The Law And Potter Stewart: An Interview With Justice Potter Stewart


POTTER STEWART CAME TO the Supreme Court in 1958, appointed by President Eisenhower at the age of forty-three. The product of a prominent Ohio family long given to public service, he himself had served on the Cincinnati City Council and as a judge of the United States Circuit Court of Appeals. As the second youngest Supreme Court appointee in this century, Justice Stewart was able to sit for twenty-three years and retire, in 1981, at just sixty-six, an age when many a justice has only begun to hit his stride and some are still learning the ropes.

In his quarter-century on the country’s highest bench, Justice Stewart managed to keep his private philosophy very much to himself, subordinating his views on what might be good or bad for American society to his conscientious reading of the Constitution. He was fond of rejecting such labels as “liberal” and “conservative,” favoring instead such formulas as “I’d like to be thought of as a lawyer—a good lawyer, looking at every case under the Constitution and the law.”

This interview with Justice Stewart was an opportunity to explore the underlying views and beliefs of a man freed from those restraints that properly inhibit one who must hand down judgments based on the law rather than on his own social preferences.

Ideologically somewhat of a mystery, Stewart had often dissented from rulings intended to enlarge the rights of the accused, yet he invariably ruled for the defense when the Constitution seemed clearly to point him in that direction. He saw nothing wrong with prayers in the classroom—as long as there was nothing coercive about them. He would not support a federal ban on abortions but, on the other hand, he could find no constitutionally implied right of anyone to have an abortion at the expense of the federal government. If he was especially strong for the First and Fourth Amendments—and he was—it was because the prohibitions they laid down were clear and, to such a Constitutionalist as he, all but beyond misinterpretation.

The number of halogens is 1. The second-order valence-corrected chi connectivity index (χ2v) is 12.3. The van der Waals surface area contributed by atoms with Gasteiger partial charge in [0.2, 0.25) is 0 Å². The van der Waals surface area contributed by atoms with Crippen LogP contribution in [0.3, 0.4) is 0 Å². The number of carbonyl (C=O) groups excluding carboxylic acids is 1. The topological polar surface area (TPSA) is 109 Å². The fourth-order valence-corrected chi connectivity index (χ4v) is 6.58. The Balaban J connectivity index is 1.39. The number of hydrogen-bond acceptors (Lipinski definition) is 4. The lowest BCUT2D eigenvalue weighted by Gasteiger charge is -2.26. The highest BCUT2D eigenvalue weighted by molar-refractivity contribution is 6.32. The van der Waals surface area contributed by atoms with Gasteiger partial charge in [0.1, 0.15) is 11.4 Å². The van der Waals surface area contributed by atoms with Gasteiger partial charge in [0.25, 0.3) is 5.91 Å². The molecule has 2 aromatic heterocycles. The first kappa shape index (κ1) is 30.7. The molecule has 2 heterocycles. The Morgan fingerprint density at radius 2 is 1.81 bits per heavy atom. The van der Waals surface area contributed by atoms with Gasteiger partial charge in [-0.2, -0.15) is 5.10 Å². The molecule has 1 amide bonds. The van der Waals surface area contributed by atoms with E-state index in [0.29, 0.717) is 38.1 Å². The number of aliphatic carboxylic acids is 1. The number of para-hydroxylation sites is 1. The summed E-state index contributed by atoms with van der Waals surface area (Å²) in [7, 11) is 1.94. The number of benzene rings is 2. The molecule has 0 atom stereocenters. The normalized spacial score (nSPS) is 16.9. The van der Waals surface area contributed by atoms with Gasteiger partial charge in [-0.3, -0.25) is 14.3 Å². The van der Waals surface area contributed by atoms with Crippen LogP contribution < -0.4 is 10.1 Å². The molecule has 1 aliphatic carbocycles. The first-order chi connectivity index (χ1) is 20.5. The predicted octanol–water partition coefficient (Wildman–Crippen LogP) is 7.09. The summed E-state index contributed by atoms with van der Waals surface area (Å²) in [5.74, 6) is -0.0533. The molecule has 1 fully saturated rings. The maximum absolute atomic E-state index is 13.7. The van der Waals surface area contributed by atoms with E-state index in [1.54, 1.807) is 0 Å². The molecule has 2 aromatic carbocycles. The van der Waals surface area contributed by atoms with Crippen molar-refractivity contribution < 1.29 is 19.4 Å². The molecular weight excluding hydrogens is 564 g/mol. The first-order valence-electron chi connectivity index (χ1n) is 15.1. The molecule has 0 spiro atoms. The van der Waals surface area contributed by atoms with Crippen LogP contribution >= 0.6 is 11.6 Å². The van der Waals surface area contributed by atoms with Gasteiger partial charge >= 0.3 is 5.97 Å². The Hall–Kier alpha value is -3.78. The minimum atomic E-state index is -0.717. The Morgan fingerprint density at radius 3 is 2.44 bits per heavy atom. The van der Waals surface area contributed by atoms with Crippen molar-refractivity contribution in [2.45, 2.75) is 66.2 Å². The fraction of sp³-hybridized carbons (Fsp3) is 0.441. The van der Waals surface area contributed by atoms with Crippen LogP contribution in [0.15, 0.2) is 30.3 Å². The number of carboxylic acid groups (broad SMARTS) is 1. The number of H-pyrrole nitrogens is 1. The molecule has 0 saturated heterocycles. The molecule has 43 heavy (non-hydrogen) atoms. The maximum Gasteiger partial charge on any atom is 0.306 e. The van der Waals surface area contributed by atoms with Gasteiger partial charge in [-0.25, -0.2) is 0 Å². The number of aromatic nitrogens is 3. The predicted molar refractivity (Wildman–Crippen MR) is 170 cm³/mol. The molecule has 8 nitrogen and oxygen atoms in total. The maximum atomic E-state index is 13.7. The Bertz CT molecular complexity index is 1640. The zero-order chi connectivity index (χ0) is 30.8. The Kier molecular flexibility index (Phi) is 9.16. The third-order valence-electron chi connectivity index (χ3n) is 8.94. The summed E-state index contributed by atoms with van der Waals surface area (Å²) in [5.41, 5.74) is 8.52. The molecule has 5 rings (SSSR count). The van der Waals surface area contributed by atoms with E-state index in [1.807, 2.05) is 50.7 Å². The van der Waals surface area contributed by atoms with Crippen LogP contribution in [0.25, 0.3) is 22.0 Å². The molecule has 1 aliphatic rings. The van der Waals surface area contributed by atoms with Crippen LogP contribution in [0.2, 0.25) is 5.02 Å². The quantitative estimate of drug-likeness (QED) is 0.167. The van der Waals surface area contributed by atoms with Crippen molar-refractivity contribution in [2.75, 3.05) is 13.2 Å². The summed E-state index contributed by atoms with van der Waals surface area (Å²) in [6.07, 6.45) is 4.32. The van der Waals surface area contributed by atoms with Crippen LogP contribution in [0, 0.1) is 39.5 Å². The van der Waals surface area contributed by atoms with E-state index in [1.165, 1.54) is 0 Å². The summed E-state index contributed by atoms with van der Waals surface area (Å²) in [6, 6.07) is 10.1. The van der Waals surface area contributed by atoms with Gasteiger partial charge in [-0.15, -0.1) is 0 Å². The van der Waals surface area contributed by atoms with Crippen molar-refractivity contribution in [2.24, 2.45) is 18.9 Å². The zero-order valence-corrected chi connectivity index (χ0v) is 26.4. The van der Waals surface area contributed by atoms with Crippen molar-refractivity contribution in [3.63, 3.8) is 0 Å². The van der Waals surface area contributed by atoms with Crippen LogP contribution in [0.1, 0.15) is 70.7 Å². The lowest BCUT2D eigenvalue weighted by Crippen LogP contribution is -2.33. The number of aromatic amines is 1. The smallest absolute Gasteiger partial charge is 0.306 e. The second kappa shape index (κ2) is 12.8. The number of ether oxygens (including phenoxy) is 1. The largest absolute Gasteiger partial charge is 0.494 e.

So bound were his opinions to what he conceived to be the intentions of the Founding Fathers that his fellow justice William O. Douglas was reported to have regarded him as “off in a cloud,” as an elitist, whose family background and cum laude career at Yale had left him remote from the concerns of those whose problems he.had to deal with on the Court.

A warm, friendly, and unassuming man, Potter Stewart himself could hardly have taken that stricture seriously. Relaxed in the office still provided for him in the Supreme Court, he recently expounded informally on the one philosophy he had allowed himself even in his days as a justice: “The genius of the framers was that they used words that can be made applicable to a changing and growing society.”

It’s been two and a half years since you left the bench, Mr. Justice. Have you had any regrets or second thoughts about your decision to leave the Court at such an early age?

No, I haven’t had any, really. My decision was voluntary and it was reached knowingly and deliberately. Of course I miss the Court but not in any unhappy way.

You were sixty-six at the time—that’s quite young for a justice to retire, isn’t it?

Actually, I was eligible to retire at sixty-two, but that was in the middle of an election year and I didn’t want to retire then.

Can you say just why you wanted to leave?

Well, I think it was a good idea to retire before people started saying, “Why doesn’t that old guy get off?”

But there were “guys” much older.

Yes, there were and there still are, but I did serve for twenty-three years, and that was long enough.

It was reported when Chief Justice Warren retired that you were being considered—were perhaps the front runner—to succeed him and that you made it known to President Nixon that you did not want the appointment. Why would you turn down the highest post in your profession?

I did make it known to the President that I didn’t want to be considered for chief justice although I had no idea whether or not I might otherwise have been named. Being a justice on this Court is a tremendous job for a lawyer; in fact, it’s the best job within the power of the American people to give to an American lawyer. But the additional duties of the chief justice are not a lawyer’s duties at all. I didn’t want that kind of administrative job any more than I would want to be dean if I were on the faculty of a law school, or managing partner in a law firm.

You were often described as a swing justice in your days on the Court, a man who might come down on either side of an issue. Have subsequent events made you wish that you had perhaps come down on the other side in some particular case?